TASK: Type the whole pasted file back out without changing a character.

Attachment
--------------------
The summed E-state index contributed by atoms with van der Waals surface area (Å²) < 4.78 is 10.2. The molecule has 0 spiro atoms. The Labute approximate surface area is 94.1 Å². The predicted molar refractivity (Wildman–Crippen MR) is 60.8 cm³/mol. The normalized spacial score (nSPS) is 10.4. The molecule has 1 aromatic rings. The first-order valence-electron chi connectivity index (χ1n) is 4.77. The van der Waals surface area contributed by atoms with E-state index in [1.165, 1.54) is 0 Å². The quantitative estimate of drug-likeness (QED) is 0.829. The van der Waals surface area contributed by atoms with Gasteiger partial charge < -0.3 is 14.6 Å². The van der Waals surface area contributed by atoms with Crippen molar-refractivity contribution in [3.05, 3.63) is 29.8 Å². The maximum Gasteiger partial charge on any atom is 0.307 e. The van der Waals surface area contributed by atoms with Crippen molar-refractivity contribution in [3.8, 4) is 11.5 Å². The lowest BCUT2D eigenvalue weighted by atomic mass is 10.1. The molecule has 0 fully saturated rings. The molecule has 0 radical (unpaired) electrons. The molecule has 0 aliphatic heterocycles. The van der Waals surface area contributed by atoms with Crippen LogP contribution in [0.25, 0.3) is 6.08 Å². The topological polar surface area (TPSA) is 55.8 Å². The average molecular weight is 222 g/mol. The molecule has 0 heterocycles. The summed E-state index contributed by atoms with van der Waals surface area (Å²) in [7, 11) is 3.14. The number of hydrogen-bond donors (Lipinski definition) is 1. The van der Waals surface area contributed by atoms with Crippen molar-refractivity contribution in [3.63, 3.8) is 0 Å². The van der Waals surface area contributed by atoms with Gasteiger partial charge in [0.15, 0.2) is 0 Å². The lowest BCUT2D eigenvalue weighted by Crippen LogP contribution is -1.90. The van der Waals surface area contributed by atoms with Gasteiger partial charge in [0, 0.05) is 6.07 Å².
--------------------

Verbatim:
The summed E-state index contributed by atoms with van der Waals surface area (Å²) < 4.78 is 10.2. The molecule has 0 spiro atoms. The Labute approximate surface area is 94.1 Å². The predicted molar refractivity (Wildman–Crippen MR) is 60.8 cm³/mol. The normalized spacial score (nSPS) is 10.4. The molecule has 1 aromatic rings. The first-order valence-electron chi connectivity index (χ1n) is 4.77. The van der Waals surface area contributed by atoms with E-state index in [1.165, 1.54) is 0 Å². The quantitative estimate of drug-likeness (QED) is 0.829. The van der Waals surface area contributed by atoms with Gasteiger partial charge < -0.3 is 14.6 Å². The van der Waals surface area contributed by atoms with Crippen molar-refractivity contribution in [3.05, 3.63) is 29.8 Å². The maximum Gasteiger partial charge on any atom is 0.307 e. The van der Waals surface area contributed by atoms with Crippen molar-refractivity contribution in [3.8, 4) is 11.5 Å². The lowest BCUT2D eigenvalue weighted by atomic mass is 10.1. The molecule has 0 fully saturated rings. The molecule has 0 radical (unpaired) electrons. The molecule has 0 aliphatic heterocycles. The van der Waals surface area contributed by atoms with Crippen LogP contribution in [0.25, 0.3) is 6.08 Å². The topological polar surface area (TPSA) is 55.8 Å². The average molecular weight is 222 g/mol. The molecule has 0 heterocycles. The summed E-state index contributed by atoms with van der Waals surface area (Å²) in [7, 11) is 3.14. The number of hydrogen-bond donors (Lipinski definition) is 1. The van der Waals surface area contributed by atoms with Crippen molar-refractivity contribution in [3.63, 3.8) is 0 Å². The van der Waals surface area contributed by atoms with Gasteiger partial charge in [0.15, 0.2) is 0 Å². The lowest BCUT2D eigenvalue weighted by Crippen LogP contribution is -1.90. The van der Waals surface area contributed by atoms with Gasteiger partial charge in [0, 0.05) is 6.07 Å².